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Parking garage

City parking cost rises to $9 million


Kalispell City Council outlined plans for a new downtown parking structure in a short meeting on Monday where it was noted that the cost estimate for the project had risen to $9.2 million.

The 250-space garage would be funded by the city’s tax increment funding district. The original project cost estimate was $7 million.

City manager Doug Russell explained that the initial figure was only an estimate based on unforeseeable circumstances in an atmosphere of turbulent construction.

Russell also explained the purpose of authorizing a developer agreement with Montana Hotel Development Partners, LLC for parking at the city-owned parking lot at the corner of First Street West and First Avenue West. The agreement, which was approved by the council on Monday, spells out the financial details of the parking plans.

“It’s basically a sub-deal to the previous deal that we approved,” Russell said. “…It’s a good framework for identifying how our interactions are going to be with the developer during this process.”

The developer’s agreement describes the details related to the construction and financing of the parking lot, including repayments and guidelines for cooperation with credit institutions.

Board member Jessica Dahlman asked about the development and pre-development costs of the project. Development costs, Russell said, would come from the total cost of the project and be reimbursed either by tax increase funds generated by the Charles Hotel or by some of the parking spaces in the future garage.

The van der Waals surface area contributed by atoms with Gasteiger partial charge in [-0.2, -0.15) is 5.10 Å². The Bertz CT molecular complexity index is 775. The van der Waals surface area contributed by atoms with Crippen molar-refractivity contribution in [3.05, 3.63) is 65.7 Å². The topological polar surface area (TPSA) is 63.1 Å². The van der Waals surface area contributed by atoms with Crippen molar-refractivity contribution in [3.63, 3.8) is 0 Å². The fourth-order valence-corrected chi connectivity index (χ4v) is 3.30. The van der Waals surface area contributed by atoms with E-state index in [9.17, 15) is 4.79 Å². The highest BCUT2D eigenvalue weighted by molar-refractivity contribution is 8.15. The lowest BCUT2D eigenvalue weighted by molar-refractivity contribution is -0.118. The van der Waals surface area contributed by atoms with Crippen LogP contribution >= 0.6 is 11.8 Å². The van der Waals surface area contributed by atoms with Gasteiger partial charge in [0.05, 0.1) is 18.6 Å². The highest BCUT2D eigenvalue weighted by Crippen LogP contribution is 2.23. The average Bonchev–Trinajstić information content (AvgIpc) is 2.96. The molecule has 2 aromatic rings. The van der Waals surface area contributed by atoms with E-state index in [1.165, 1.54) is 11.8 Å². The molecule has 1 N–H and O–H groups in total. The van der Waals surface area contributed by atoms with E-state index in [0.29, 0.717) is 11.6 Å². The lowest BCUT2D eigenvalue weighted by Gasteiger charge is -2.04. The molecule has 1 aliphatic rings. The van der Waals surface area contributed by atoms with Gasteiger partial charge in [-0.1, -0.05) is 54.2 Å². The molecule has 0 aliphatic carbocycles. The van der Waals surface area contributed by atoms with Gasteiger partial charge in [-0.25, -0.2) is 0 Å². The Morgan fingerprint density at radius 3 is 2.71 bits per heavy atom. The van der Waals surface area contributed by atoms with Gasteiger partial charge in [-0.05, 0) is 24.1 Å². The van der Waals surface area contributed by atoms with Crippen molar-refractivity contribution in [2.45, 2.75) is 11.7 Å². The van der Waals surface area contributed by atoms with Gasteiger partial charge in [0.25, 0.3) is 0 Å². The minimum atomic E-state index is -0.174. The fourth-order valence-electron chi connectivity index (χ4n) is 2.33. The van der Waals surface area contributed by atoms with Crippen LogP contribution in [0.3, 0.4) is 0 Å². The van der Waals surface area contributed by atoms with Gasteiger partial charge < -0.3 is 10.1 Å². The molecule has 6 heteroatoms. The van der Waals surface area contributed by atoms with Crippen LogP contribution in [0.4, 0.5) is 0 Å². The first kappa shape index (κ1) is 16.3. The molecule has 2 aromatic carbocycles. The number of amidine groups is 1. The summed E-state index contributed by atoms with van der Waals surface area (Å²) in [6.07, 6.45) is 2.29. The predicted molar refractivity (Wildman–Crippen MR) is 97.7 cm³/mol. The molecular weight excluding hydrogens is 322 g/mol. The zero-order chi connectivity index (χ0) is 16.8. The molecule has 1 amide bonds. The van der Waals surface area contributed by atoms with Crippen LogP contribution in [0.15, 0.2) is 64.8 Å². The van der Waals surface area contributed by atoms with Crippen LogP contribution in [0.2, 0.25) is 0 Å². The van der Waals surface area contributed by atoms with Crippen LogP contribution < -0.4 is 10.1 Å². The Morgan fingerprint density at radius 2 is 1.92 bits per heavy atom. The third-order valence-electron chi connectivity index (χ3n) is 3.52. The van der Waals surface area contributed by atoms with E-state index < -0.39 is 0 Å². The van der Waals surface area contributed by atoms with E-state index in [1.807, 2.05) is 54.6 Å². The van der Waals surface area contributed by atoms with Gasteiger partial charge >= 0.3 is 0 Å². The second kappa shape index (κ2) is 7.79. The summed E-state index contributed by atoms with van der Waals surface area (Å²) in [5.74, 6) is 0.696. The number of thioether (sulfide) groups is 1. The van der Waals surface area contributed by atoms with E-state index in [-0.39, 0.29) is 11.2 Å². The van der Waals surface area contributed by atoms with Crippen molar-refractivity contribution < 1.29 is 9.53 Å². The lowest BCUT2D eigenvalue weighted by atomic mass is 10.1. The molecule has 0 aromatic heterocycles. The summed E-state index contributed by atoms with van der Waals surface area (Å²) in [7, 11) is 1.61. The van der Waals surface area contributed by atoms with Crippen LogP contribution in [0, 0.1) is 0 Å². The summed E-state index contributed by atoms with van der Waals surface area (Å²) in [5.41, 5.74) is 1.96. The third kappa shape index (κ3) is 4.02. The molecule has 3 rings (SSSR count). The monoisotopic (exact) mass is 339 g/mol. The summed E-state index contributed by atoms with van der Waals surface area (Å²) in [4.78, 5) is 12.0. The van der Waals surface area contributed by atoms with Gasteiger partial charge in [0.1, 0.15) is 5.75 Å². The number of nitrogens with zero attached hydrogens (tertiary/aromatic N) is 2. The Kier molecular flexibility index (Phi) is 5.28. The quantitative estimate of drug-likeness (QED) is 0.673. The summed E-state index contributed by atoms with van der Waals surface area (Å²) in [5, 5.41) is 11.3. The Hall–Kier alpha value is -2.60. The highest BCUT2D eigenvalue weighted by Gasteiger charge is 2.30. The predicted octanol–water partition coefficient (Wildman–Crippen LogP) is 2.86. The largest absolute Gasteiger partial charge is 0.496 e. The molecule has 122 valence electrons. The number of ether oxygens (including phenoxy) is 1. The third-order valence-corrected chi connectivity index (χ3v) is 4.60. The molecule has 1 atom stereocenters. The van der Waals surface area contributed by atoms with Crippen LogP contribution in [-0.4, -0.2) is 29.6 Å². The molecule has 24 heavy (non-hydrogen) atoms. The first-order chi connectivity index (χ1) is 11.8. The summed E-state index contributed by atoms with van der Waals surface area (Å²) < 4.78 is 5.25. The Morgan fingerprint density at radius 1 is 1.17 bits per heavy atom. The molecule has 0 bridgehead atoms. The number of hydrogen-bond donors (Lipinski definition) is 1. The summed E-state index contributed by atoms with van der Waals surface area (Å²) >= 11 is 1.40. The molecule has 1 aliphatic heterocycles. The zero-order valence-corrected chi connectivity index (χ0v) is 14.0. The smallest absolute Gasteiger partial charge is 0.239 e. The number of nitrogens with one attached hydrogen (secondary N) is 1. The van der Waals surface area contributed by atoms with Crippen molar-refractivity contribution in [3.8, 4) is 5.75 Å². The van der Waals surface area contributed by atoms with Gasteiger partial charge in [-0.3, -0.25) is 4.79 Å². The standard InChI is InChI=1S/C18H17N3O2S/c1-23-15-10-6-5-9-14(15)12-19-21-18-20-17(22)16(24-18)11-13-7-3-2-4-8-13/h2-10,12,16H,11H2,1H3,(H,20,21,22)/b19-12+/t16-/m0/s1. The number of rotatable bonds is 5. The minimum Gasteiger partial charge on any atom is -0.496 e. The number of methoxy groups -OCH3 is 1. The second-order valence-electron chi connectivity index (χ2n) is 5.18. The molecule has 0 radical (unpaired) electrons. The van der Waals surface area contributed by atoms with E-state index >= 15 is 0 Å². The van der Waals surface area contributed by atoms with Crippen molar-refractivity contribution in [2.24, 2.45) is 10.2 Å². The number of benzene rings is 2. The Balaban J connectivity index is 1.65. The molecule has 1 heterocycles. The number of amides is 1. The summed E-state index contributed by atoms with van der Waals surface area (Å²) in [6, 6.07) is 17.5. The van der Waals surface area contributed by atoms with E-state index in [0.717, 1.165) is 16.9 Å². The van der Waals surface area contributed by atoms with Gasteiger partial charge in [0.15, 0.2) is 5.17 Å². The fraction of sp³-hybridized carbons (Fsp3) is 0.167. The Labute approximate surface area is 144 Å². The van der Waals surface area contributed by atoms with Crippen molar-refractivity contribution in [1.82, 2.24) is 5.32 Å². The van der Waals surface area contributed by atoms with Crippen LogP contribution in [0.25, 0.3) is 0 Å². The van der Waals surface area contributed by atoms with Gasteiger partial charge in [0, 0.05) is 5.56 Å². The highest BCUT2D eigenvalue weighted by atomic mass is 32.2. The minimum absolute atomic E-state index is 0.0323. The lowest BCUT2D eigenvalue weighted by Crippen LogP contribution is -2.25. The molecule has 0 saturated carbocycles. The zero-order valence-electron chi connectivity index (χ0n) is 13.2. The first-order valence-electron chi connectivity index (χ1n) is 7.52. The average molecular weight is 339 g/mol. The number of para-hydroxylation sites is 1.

Pre-development costs would also come from the existing downtown tax increment funding district, but would be reimbursed by the developer.

The board unanimously approved the developer’s agreement. Council member Sid Daoud said he was delighted to take a step forward with parking, ‘particularly as it is something that citizens have been asking for for several decades, it seems’ , did he declare.

THE COUNCIL ALSO unanimously approved an update to its floodplain policy, which had not been updated since 2015.

The new ordinance includes language clarification and updates based on annexations within the city limits that have occurred since the last update. The Floodplain Ordinance also adds a new Flood Insurance Rate Map panel to the Kalispell Town Floodplain Map, due to annexation which has occurred since 2015.

The Commission held a public hearing on March 7 regarding the proposed changes, but there was no public comment.

There were also no public comments on the floodplain ordinance on Monday, although there were two public comments unrelated to agenda items.

Diane Etter spoke out against the recent approval of Spring Creek Park, a large housing development with more than 600 units east of West Springcreek Road.

“Your lack of interest in the surrounding neighborhoods is appalling,” she told the council.

Etter also said she walked past each council member’s home to search for vacant land where her development experience could be replicated.

Sarah Lamb, who lives on Second Avenue West, also requested an additional patrol in her neighborhood after 3 a.m. because she said her vehicle had been broken into three times.

Journalist Bret Anne Serbin can be reached at 406-758-4459 or [email protected]

Deena S. Hawkins

The author Deena S. Hawkins